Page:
UV Fluorescence Traces Gas and LyA Evolution in Protoplanetary Disks

Kavli Affiliate: Gregory J. Herczeg

| First 5 Authors: Nicole Arulanantham, Kevin France, Keri Hoadley, P. C. Schneider, Catherine C. Espaillat

| Summary:

Ultraviolet spectra of protoplanetary disks trace distributions of warm gas
at radii where rocky planets form. We combine HST-COS observations of H2 and CO
emission from 12 classical T Tauri stars to more extensively map inner disk
surface layers, where gas temperature distributions allow radially stratified
fluorescence from the two species. We calculate empirical emitting radii for
each species under the assumption that the line widths are entirely set by
Keplerian broadening, demonstrating that the CO fluorescence originates further
from the stars (r ~ 20 AU) than the H2 (r ~ 0.8 AU). This is supported by 2-D
radiative transfer models, which show that the peak and outer radii of the CO
flux distributions generally extend further into the outer disk than the H2.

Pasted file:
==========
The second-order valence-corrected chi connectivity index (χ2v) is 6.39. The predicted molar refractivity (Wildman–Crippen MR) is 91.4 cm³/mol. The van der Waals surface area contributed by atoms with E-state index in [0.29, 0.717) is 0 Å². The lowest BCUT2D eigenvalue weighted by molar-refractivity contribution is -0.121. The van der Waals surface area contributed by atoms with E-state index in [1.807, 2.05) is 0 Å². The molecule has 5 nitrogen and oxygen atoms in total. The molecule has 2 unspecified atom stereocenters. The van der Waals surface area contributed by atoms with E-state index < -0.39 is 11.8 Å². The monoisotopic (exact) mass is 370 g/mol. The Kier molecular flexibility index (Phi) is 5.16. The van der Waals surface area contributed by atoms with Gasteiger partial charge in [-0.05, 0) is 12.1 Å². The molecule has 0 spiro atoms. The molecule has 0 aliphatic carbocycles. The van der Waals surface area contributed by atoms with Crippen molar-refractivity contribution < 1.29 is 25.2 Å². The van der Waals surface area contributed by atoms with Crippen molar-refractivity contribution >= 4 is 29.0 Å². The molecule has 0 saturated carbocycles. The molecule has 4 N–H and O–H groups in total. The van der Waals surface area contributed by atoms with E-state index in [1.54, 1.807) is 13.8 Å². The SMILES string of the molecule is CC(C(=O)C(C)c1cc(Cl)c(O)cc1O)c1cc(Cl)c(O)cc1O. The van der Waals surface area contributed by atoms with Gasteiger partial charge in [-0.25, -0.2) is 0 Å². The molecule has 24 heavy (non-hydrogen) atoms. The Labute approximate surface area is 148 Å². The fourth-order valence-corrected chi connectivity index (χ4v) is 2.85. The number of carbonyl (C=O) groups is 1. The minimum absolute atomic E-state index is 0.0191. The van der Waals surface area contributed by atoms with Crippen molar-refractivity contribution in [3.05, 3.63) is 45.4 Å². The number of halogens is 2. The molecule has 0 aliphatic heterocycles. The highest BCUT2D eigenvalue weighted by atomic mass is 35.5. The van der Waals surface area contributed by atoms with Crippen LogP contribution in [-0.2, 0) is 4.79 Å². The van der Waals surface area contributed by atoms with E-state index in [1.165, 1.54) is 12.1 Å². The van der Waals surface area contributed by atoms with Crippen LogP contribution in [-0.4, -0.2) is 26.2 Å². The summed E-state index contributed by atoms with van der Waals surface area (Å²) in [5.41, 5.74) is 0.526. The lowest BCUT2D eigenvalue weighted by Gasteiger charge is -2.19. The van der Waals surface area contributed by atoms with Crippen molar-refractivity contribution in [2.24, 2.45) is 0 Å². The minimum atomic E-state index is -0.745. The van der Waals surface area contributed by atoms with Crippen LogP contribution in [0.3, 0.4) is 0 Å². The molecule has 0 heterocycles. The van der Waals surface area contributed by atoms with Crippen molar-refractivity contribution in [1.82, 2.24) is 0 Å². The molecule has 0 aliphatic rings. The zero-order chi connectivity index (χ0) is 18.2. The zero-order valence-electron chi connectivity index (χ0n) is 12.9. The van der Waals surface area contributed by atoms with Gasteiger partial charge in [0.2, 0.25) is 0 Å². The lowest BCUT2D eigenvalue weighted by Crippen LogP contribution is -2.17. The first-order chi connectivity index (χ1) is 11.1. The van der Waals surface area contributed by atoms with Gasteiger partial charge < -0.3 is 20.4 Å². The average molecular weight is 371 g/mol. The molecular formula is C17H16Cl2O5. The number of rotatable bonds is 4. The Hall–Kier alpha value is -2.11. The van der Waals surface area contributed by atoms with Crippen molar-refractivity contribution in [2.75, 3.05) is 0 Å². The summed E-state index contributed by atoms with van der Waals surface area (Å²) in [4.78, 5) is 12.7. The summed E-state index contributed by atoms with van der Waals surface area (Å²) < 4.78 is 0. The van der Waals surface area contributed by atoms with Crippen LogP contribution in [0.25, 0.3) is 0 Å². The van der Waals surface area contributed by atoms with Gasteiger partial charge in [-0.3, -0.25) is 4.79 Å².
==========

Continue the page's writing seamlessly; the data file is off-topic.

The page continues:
These results also indicate that additional sources of LyA photons remain
unaccounted for, requiring more complex models to fully reproduce the molecular
gas emission. As a first step, we confirm that the morphologies of the UV-CO
bands and LyA radiation fields are significantly correlated and discover that
both trace the degree of dust disk evolution. The UV tracers appear to follow
the same sequence of disk evolution as forbidden line emission from jets and
winds, as the observed LyA profiles transition between dominant red wing and
dominant blue wing shapes when the high-velocity optical emission disappears.
Our results suggest a scenario where UV radiation fields, disk winds and jets,
and molecular gas evolve in harmony with the dust disks throughout their

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